News Center
You are here: Home / News / Product News / [Reproduced] ICP-MS: Key Steps to Control Contamination and Achieve Low Detection Limits

[Reproduced] ICP-MS: Key Steps to Control Contamination and Achieve Low Detection Limits

Views: 0     Author: Site Editor     Publish Time: 2023-08-03      Origin: Site

facebook sharing button
twitter sharing button
line sharing button
wechat sharing button
linkedin sharing button
pinterest sharing button
whatsapp sharing button
sharethis sharing button
[Reproduced] ICP-MS: Key Steps to Control Contamination and Achieve Low Detection Limits

Nanjing Binglab ( is a professional manufacturer of laboratory products, engaged in the production, development and sales of high-tech trace analytical laboratory containers, to fill the gap in China.

Ⅰ. Select a suitable laboratory analysis environment
Laboratories performing trace element analysis in industries such as environmental, food, pharmaceutical and clinical often do not require special clean laboratory environments to achieve the required method detection limits (MDL). But even a common trace element analysis laboratory should be designed and constructed in such a way as to minimize sources of elemental contamination.
In integrated circuit manufacturing and the high-purity chemicals industry, elements are often measured at ppt and sub-ppt levels, so semiconductor laboratories often have dedicated cleanrooms installed. Cleanrooms are classified according to the number of particles of various sizes between 0.1 ~ 5 microns per unit of laboratory air volume. For example, an International Organization for Standardization (ISO) Type 3 laboratory (equivalent to the earlier US Federal Standard 209E [FS209E] Type 1) can contain up to 8 1-micron particles and 1000 0.1-micron particles per cubic meter of air. ISO Class 7 laboratory (FS209E Class 10,000) contains up to 83,200 particles of 1 micron per cubic meter.


ISO Class 1~4 cleanrooms are expensive to build and maintain, and their rated classification can only be maintained through strict access controls and work practices. A lower cost alternative is to install the ICP-MS in a Class 10,000 cubicle located in a Class 10 laboratory. Another option is to place the autosampler in a clean protective enclosure, such as a high-efficiency particulate air (HEPA) filtered laminar flow hood. Preparation of samples and standards can be performed in the hood, avoiding contamination of vials and solutions when opened on the bench.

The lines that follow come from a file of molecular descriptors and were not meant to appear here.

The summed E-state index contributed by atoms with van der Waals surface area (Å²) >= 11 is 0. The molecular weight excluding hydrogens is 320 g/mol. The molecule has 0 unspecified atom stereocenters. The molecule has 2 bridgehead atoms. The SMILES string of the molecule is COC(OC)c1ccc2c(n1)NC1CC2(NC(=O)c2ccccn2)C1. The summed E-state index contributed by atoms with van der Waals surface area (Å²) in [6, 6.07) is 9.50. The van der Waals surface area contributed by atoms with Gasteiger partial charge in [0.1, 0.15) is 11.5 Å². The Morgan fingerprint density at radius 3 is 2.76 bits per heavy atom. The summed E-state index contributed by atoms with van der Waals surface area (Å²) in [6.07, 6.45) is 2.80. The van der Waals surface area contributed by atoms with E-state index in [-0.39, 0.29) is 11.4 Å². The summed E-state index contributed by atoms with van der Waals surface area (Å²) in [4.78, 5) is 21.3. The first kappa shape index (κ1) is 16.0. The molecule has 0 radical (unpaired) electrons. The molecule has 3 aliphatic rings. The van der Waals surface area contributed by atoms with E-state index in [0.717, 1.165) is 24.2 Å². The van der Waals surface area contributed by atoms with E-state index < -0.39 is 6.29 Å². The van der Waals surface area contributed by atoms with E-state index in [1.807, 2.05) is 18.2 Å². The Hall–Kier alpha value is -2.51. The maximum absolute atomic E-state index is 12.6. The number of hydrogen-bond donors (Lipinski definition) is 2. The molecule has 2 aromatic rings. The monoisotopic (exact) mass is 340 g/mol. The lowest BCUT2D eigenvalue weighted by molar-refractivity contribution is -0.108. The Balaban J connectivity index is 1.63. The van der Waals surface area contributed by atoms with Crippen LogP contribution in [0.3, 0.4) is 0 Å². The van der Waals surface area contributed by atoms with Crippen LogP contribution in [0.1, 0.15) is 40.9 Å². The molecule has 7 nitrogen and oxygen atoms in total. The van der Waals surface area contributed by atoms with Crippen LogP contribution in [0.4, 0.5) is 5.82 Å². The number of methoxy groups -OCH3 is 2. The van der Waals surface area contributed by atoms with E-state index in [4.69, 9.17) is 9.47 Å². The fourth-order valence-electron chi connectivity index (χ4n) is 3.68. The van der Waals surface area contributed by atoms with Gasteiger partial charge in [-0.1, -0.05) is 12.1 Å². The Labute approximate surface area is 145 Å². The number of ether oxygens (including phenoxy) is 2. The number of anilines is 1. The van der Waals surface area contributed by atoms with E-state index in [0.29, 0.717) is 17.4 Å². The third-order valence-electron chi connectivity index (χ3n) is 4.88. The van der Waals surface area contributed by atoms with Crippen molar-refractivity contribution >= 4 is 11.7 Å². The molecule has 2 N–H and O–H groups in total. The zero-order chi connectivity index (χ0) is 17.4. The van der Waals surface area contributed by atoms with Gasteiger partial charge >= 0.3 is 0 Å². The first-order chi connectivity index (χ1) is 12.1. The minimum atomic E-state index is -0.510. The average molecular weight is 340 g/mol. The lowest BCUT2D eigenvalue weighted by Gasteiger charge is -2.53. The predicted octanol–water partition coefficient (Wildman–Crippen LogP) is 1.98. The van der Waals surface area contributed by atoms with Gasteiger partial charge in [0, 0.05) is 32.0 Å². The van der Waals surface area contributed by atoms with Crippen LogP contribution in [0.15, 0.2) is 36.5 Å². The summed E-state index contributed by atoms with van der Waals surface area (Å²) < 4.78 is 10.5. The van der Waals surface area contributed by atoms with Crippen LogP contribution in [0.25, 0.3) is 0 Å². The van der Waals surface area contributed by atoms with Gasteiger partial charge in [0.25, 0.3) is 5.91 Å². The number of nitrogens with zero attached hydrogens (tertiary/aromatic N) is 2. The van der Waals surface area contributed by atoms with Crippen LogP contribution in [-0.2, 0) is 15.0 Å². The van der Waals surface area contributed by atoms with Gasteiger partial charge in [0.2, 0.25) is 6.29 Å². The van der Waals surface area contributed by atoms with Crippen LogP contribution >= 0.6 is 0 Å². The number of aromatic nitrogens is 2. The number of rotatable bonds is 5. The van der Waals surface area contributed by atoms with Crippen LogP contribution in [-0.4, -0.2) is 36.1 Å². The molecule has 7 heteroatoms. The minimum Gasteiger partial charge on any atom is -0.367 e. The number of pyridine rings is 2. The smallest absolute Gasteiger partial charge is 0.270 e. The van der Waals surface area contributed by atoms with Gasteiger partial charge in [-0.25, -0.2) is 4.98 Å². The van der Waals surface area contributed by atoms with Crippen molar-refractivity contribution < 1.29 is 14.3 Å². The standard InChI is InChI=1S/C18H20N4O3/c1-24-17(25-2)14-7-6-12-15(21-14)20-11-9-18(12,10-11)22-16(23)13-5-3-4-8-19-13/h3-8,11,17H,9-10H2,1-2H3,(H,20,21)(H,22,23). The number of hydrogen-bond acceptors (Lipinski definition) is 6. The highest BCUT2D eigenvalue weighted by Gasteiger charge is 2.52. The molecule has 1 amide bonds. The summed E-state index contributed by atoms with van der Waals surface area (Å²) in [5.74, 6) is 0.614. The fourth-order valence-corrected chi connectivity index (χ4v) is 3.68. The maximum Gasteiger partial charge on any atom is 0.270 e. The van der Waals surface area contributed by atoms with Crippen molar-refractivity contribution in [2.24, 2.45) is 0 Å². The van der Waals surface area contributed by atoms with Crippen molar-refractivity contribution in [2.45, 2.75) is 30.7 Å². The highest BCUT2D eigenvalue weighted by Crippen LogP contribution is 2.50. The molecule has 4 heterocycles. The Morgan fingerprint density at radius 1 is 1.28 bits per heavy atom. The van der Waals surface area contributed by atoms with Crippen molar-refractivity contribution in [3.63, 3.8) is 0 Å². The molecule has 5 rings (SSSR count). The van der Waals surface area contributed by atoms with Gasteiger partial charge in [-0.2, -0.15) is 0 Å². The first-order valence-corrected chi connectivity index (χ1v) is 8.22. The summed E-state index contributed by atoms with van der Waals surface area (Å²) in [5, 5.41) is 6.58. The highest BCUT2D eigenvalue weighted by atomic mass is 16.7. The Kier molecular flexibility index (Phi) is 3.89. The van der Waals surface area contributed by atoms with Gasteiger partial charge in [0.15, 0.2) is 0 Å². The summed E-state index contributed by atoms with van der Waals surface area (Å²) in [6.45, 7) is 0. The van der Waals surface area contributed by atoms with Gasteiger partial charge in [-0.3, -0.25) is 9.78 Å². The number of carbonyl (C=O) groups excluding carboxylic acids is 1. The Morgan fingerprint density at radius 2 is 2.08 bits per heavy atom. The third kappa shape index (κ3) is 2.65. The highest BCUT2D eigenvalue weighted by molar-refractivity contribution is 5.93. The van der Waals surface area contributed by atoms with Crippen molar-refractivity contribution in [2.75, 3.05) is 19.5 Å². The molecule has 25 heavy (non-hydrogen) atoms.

Ⅱ. Limit particle pollution sources
In a typical laboratory, one of the important sources of sample contamination is particulate material in the air. Therefore, when looking for possible sources of sample contamination, it is necessary to eliminate the source of particles in the laboratory as much as possible. Common sources of particles in laboratories include air conditioning units (especially those with overhead vents), corroded bare metal surfaces, printers, personal computers (PCs), and circulating water chillers, especially air-cooled heat exchangers. Dirt and dust from shoes, clothing, and personal items entering the lab can also contribute to contamination.


The contribution of these sources to pollution can be eliminated or reduced through simple steps. Examples include placing water recirculators in cubicles; printing with remote equipment; and sticky mats next to entry doors that can significantly reduce the amount of dust people bring into the lab on their shoes. Using appropriate materials in laboratory activities can also help reduce contamination. For safety reasons, gloves are often used when handling corrosive acids, where powder-free nitrile gloves will help minimize particle contamination. In conclusion, with a little thought and attention to how laboratory services, equipment and personnel are managed, particle contamination in the laboratory can be minimized and the high cost of cleanroom installation and operation can be reduced.

Ⅲ. Avoid glass! Minimize the background of elements in plastic containers

The following recommendations apply to laboratories that typically analyze samples for ICP-MS prepared and stabilized in dilute acid solutions. If other solvents are used, the details of the cleaning and rinsing regimen will need to be adjusted appropriately.
Vials, pipette tips, and other labware that come into contact with sample solutions can be significant sources of contamination. Acidic solutions should not be prepared or stored in glassware, even if it has been pre-cleaned, because the acid will extract metals from the glass. Basic solvents such as ammonium hydroxide (NH4OH) and tetramethylammonium hydroxide (TMAH) will also extract metals from glass containers. Although plastic utensils are much cleaner than glass, products with metallic additive pigments should still be avoided. Clear plastic vessels made of materials such as polypropylene (PP), low-density polyethylene (LDPE), polyethylene terephthalate (PET), or fluoropolymers (PTFE, FEP, and PFA) are recommended, For optimum chemical resistance and lowest contamination levels. New labware should be pickled before use to remove surface contamination and manufacturing residue.